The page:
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Hands-on defibrillation with a safety barrier: An analysis of potential risk to rescuers.

Resuscitation 2019 May
BACKGROUND: Interruptions in compressions reducethe efficacy of cardiopulmonary resuscitation (CPR) and are inevitable during hands-off periods for shocks. Clinical exam gloves were found to facilitate safe contact with patients during shock delivery but the safety of this practice has been questioned. Polyethylene is of interest because of its safety record in the medical arena and its electrical insulation properties.

METHODS: This study measured the current leak through 2 mil (0.002 inch) polyethylene drapes during shock delivery. The current leak was assessed by measurement of voltage changes in a circuit recommended by the International Electrotechnical Commission (IEC) for current leak safety testing. Current flowed off the drape, through the circuit and to electric ground in a manner consistent with standardized testing. Perceptibility was assessed in a subset with the investigator's bare hands pressed into the drape during shock delivery.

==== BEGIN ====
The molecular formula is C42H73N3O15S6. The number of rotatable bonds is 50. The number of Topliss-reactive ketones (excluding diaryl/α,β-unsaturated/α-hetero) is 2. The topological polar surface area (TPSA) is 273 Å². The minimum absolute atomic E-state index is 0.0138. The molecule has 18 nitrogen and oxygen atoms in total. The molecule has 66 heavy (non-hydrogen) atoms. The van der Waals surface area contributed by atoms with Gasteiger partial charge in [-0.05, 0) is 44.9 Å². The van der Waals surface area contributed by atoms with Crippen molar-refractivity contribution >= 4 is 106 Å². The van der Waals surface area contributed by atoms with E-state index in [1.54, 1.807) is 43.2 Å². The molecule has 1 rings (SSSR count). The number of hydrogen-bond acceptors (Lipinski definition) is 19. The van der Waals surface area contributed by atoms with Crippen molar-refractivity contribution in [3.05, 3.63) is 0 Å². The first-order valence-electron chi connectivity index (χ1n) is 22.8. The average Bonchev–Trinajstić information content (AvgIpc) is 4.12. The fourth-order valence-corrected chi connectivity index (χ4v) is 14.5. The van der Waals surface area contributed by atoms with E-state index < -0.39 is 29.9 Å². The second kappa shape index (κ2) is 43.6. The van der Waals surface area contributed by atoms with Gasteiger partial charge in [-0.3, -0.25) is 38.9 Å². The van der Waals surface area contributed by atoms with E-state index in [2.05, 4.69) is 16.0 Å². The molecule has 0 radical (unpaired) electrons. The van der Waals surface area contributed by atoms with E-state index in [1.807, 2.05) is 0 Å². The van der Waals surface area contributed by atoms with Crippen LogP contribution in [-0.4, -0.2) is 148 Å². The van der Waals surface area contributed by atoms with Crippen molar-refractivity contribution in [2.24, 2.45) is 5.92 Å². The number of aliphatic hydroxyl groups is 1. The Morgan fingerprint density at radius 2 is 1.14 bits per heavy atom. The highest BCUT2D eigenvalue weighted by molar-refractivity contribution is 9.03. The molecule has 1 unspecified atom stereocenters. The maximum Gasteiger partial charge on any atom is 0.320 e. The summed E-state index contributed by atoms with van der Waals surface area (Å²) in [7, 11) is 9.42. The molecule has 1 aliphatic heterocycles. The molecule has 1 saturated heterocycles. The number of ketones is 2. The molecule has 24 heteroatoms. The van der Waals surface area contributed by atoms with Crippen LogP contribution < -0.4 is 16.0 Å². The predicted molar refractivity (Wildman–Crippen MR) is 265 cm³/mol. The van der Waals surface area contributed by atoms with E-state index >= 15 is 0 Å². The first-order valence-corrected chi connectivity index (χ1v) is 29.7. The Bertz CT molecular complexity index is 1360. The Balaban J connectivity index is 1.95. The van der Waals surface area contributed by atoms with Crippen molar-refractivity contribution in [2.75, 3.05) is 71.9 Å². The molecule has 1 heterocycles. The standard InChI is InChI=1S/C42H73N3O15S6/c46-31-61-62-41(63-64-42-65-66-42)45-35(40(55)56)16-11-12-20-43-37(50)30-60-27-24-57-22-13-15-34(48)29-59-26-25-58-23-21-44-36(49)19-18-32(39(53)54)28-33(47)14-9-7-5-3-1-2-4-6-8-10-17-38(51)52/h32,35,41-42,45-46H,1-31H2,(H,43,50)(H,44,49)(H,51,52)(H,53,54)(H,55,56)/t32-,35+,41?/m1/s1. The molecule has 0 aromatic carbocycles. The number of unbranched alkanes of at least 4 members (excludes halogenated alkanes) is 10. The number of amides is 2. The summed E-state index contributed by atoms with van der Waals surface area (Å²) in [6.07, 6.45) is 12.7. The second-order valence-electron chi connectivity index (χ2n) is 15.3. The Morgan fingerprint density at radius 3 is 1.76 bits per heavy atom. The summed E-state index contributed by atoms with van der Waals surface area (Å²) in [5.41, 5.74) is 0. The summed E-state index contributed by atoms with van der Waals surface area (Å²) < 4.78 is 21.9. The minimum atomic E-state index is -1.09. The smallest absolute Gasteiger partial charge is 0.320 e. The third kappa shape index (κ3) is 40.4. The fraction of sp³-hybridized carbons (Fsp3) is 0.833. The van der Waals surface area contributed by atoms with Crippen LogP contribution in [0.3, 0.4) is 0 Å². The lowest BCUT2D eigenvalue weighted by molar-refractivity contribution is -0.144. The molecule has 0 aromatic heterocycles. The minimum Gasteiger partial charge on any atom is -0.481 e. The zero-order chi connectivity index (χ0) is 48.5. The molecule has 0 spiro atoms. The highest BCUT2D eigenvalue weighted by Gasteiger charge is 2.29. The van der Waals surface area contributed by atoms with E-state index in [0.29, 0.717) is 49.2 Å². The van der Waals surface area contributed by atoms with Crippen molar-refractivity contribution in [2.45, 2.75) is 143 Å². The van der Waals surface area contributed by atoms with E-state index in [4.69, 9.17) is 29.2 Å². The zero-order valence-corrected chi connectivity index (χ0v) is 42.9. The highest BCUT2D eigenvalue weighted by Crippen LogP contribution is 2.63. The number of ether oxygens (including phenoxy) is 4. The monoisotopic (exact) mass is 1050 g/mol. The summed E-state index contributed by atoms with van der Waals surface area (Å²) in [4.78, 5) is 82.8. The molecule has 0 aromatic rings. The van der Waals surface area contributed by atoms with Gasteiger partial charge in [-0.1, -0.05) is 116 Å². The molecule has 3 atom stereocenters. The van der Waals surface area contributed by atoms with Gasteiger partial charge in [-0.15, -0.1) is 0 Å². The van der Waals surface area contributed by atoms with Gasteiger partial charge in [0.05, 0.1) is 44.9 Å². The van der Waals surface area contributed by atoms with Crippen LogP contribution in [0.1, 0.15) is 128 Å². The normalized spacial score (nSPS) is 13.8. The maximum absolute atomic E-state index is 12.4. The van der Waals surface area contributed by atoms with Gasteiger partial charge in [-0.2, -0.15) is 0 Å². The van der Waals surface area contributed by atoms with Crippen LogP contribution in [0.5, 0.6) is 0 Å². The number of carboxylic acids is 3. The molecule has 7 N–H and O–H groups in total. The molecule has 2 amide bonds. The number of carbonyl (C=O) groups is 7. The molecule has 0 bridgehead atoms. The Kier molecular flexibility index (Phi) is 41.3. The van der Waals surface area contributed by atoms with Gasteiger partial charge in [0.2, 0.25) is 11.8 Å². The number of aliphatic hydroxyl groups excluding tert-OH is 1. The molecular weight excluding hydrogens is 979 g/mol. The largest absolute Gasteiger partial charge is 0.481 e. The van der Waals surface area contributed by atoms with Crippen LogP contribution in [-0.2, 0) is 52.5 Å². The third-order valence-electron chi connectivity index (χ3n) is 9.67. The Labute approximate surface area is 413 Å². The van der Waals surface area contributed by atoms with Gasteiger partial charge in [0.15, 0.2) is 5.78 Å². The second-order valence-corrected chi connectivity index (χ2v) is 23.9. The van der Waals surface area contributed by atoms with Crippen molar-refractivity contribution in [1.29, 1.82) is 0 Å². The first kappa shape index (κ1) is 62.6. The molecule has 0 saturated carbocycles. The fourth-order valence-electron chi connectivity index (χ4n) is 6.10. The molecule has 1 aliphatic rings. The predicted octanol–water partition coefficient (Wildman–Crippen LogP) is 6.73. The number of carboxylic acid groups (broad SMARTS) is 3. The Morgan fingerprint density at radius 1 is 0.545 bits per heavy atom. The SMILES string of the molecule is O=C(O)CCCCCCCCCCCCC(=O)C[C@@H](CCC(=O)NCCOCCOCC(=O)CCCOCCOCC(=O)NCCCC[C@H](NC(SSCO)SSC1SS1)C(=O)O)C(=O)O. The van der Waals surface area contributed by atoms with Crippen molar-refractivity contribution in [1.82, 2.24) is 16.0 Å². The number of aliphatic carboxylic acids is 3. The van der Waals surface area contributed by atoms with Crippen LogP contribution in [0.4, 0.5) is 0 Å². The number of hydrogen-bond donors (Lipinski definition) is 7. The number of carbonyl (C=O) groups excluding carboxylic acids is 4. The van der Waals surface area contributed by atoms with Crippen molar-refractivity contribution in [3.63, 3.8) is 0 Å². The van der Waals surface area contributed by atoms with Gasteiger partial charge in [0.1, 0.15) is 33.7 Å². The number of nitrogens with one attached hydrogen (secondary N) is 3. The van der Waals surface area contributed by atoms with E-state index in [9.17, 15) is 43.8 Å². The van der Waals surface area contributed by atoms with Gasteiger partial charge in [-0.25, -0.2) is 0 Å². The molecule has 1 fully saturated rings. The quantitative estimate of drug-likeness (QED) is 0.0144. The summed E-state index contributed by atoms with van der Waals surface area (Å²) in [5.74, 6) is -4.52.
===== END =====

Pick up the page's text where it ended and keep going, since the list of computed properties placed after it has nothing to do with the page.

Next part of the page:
RESULTS: Thirty-three patients undergoing elective cardioversion at Emory University Hospital underwent analysis (age 23-90, 36% female). Biphasic energies were 200-360 J. The root mean square (RMS) current leak averaged 0.072 ± 0.022 mA and peak current leak averaged 0.67 ± 0.21 which is well below IEC recommendations of 3.5 mA RMS and 5.0 mA peak. Finally, no instances of dielectric breakdown occurred and no shocks were perceptible.

CONCLUSIONS: Polyethylene is a common medical material which may facilitate safe hands-on defibrillation. Our data illustrates that a thin, semitransparent layer of polyethylene is a safe and feasible adjunct to cardiac arrest kits to allow continued compressions and simplification of the CPR process.

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